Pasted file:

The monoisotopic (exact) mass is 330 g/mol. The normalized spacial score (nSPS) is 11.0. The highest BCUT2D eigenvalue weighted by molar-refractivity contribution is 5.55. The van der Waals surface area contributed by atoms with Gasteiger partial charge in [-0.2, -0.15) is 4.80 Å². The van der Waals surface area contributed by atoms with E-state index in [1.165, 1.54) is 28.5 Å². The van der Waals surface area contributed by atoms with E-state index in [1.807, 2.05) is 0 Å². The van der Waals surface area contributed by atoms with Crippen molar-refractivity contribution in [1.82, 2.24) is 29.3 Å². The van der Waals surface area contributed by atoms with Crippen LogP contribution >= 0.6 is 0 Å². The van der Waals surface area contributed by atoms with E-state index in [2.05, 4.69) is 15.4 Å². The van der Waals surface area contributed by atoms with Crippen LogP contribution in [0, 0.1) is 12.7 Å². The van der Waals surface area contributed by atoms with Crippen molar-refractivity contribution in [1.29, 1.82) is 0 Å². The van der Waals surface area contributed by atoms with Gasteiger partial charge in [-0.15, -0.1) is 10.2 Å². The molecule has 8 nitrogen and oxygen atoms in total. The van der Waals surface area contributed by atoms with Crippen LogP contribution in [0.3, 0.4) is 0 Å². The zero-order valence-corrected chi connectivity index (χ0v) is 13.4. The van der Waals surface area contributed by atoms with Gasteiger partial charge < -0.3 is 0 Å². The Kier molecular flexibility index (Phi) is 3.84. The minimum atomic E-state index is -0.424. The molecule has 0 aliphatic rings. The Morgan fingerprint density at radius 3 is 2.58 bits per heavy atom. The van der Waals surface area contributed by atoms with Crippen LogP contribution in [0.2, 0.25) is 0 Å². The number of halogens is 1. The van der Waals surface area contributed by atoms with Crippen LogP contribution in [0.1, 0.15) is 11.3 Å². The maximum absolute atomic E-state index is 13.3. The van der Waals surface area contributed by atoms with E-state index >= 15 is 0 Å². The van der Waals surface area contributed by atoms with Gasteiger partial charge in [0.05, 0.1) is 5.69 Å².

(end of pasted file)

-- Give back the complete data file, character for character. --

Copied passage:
The monoisotopic (exact) mass is 330 g/mol. The normalized spacial score (nSPS) is 11.0. The highest BCUT2D eigenvalue weighted by molar-refractivity contribution is 5.55. The van der Waals surface area contributed by atoms with Gasteiger partial charge in [-0.2, -0.15) is 4.80 Å². The van der Waals surface area contributed by atoms with E-state index in [1.165, 1.54) is 28.5 Å². The van der Waals surface area contributed by atoms with E-state index in [1.807, 2.05) is 0 Å². The van der Waals surface area contributed by atoms with Crippen molar-refractivity contribution in [1.82, 2.24) is 29.3 Å². The van der Waals surface area contributed by atoms with Crippen LogP contribution >= 0.6 is 0 Å². The van der Waals surface area contributed by atoms with E-state index in [2.05, 4.69) is 15.4 Å². The van der Waals surface area contributed by atoms with Crippen LogP contribution in [0, 0.1) is 12.7 Å². The van der Waals surface area contributed by atoms with Crippen molar-refractivity contribution in [1.29, 1.82) is 0 Å². The van der Waals surface area contributed by atoms with Gasteiger partial charge in [-0.15, -0.1) is 10.2 Å². The molecule has 8 nitrogen and oxygen atoms in total. The van der Waals surface area contributed by atoms with Crippen LogP contribution in [0.3, 0.4) is 0 Å². The zero-order valence-corrected chi connectivity index (χ0v) is 13.4. The van der Waals surface area contributed by atoms with Gasteiger partial charge < -0.3 is 0 Å². The Kier molecular flexibility index (Phi) is 3.84. The minimum atomic E-state index is -0.424. The molecule has 0 aliphatic rings. The Morgan fingerprint density at radius 3 is 2.58 bits per heavy atom. The van der Waals surface area contributed by atoms with Crippen LogP contribution in [0.2, 0.25) is 0 Å². The number of halogens is 1. The van der Waals surface area contributed by atoms with Crippen LogP contribution in [0.1, 0.15) is 11.3 Å². The maximum absolute atomic E-state index is 13.3. The van der Waals surface area contributed by atoms with E-state index >= 15 is 0 Å². The van der Waals surface area contributed by atoms with Gasteiger partial charge in [0.05, 0.1) is 5.69 Å².